Cannabis and Alzheimer

Is THC Good or Bad for Alzheimer’s?

Given THC’s psychotropic nature, there remains the question of whether long-term use could adversely affect the ageing brain. At present, there is not enough research to say that THC is “good” or “bad” for the brain, and it appears to be a much more nuanced conversation. Indeed, dosing and frequency play a significant role, as do age and predisposition to mental health issues.

Intriguingly, there is also talk of a potential positive effect of THC on the ageing brain. Take this 2017 study[3], which administered chronic low doses of THC to ageing mice in hopes of reducing age-related mental decline. Though preliminary, this study, among others, clears a path for more comprehensive research on THC’s effect, positive or negative, on neurodegeneration in human subjects.

CBD and Alzheimer's Disease

There is significantly less research on the relationship between CBD and Alzheimer's. However, some early analysis[4] has looked to determine if CBD exhibits neuroprotective properties.

Neuroprotective substances essentially protect neurons from degrading, and may offer some support against the onset and advancement of conditions such as Alzheimer's. What role, if any, CBD has to play in terms of neuroprotection is as yet unknown, but it's certainly worth investigating further.

Combining CBD and THC for Alzheimer's

As mentioned above, a 2019 study on cannabis and Alzheimer's suggests that using CBD and THC together could have a more significant impact than using eith er alone. This statement supports a theory known as the entourage effect, which claims that cannabis constituents tend to synergise when administered in tandem.

This study is not the only one indicating a beneficial relationship between THC and CBD. Indeed, the drug Sativex, which is approved to treat MS-related spasticity in the UK, features a 1:1 composition of both cannabinoids.

How to Take Cannabis for Alzheimer’s Disease

Given that cannabis is not an approved treatment for Alzheimer’s or related symptoms, we can offer no advice on using the herb for this purpose. However, in research settings, cannabis is usually administered to the test subjects in the form of an inhalable vapor or oromucosal spray, or in the form of orally or sublingually administered oils or capsules.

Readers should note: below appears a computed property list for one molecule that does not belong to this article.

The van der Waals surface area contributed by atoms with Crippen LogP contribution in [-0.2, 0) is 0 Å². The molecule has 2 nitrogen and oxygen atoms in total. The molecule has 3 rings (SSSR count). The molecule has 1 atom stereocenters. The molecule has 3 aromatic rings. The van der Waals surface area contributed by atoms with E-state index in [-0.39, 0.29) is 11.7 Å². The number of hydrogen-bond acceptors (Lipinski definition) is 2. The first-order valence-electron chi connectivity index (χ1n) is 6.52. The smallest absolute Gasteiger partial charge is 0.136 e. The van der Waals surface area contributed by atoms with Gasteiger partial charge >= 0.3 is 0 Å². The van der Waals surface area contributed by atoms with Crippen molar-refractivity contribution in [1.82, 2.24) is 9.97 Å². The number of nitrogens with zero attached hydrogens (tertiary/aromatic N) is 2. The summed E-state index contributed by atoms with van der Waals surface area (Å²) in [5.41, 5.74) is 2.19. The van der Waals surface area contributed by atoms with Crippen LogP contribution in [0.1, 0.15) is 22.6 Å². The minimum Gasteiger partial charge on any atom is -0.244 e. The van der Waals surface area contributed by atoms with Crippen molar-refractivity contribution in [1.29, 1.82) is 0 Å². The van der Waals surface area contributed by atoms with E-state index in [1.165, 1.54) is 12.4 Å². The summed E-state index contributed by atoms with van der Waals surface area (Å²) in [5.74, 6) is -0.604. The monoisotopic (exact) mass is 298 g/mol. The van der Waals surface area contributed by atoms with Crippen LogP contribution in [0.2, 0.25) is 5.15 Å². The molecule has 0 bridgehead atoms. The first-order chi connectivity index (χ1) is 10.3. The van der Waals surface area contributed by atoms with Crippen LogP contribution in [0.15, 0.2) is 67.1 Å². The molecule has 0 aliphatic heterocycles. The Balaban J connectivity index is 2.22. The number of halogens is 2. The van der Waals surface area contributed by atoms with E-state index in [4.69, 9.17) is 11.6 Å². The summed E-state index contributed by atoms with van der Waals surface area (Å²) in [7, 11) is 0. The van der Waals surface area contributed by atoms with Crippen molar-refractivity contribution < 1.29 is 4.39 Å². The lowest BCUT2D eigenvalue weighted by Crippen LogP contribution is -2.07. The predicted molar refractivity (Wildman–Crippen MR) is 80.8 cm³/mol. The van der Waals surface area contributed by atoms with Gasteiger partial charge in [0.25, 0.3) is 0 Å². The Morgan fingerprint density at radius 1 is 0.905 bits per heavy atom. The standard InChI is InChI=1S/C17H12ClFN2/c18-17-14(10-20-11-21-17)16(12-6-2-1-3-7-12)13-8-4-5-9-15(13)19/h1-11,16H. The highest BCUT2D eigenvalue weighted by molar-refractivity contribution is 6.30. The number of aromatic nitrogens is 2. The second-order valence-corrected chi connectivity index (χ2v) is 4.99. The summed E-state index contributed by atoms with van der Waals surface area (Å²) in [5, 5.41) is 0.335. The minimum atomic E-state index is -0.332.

These methods are safer than smoking and offer greater control over dosing. In many cases, the cannabis used in clinical settings is not actually cannabis, but rather synthetic cannabinoids that mimic the ones found in the plant.

Anyone interested in utilising cannabis for holistic purposes should always consult a doctor first, as they can best assess whether it is suitable. This involves taking into account lifestyle factors, other medication, and access.

The Future of Cannabis and Alzheimer's Disease

Alzheimer's treatments are only effective in the early stages of the disease. And as the disease is still not fully understood, investigating new forms of treatment is essential.

The holistic potential of cannabis has been examined for thousands of years. Only recently has science started to explore the potential of cannabinoids for individuals living with Alzheimer's.

Traditionally, cannabis use has been linked with learning and memory problems in vulnerable people. Recent discoveries in Alzheimer's studies on animal subjects, however, point in the other direction. This is in addition to human studies administering natural and synthetic cannabinoids to small populations of Alzheimer’s patients.

Thankfully, studies are continuing apace. Many human trials are in the process of gaining funding or are underway as we speak. Hopefully, this will soon give us a definitive answer as to whether cannabis is a viable option for Alzheimer's patients.

External Resources:
  1. A Review on Studies of Marijuana for Alzheimer’s Disease – Focusing on CBD, THC - PMC
  3. A chronic low dose of Δ 9-tetrahydrocannabinol (THC) restores cognitive function in old mice - PubMed
  4. Cannabidiol for neurodegenerative disorders: important new clinical applications for this phytocannabinoid? - PMC
This content is for educational purposes only. The information provided is derived from research gathered from external sources.